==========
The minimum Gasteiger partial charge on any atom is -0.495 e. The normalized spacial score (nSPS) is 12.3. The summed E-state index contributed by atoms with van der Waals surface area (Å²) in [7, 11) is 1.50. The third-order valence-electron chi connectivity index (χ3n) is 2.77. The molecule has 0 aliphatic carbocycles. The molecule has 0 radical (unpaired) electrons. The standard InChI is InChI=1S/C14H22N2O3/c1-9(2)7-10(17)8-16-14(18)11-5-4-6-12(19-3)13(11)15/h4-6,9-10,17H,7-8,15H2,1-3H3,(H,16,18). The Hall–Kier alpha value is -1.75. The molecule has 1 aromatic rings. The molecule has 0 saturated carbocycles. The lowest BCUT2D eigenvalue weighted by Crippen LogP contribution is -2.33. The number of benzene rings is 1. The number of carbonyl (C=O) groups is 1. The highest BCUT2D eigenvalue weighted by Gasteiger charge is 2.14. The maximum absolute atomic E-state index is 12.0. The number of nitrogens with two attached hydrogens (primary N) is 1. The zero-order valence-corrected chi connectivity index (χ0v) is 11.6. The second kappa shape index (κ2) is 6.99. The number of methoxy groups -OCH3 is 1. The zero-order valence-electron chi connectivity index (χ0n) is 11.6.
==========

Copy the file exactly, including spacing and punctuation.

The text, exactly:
The minimum Gasteiger partial charge on any atom is -0.495 e. The normalized spacial score (nSPS) is 12.3. The summed E-state index contributed by atoms with van der Waals surface area (Å²) in [7, 11) is 1.50. The third-order valence-electron chi connectivity index (χ3n) is 2.77. The molecule has 0 aliphatic carbocycles. The molecule has 0 radical (unpaired) electrons. The standard InChI is InChI=1S/C14H22N2O3/c1-9(2)7-10(17)8-16-14(18)11-5-4-6-12(19-3)13(11)15/h4-6,9-10,17H,7-8,15H2,1-3H3,(H,16,18). The Hall–Kier alpha value is -1.75. The molecule has 1 aromatic rings. The molecule has 0 saturated carbocycles. The lowest BCUT2D eigenvalue weighted by Crippen LogP contribution is -2.33. The number of benzene rings is 1. The number of carbonyl (C=O) groups is 1. The highest BCUT2D eigenvalue weighted by Gasteiger charge is 2.14. The maximum absolute atomic E-state index is 12.0. The number of nitrogens with two attached hydrogens (primary N) is 1. The zero-order valence-corrected chi connectivity index (χ0v) is 11.6. The second kappa shape index (κ2) is 6.99. The number of methoxy groups -OCH3 is 1. The zero-order valence-electron chi connectivity index (χ0n) is 11.6.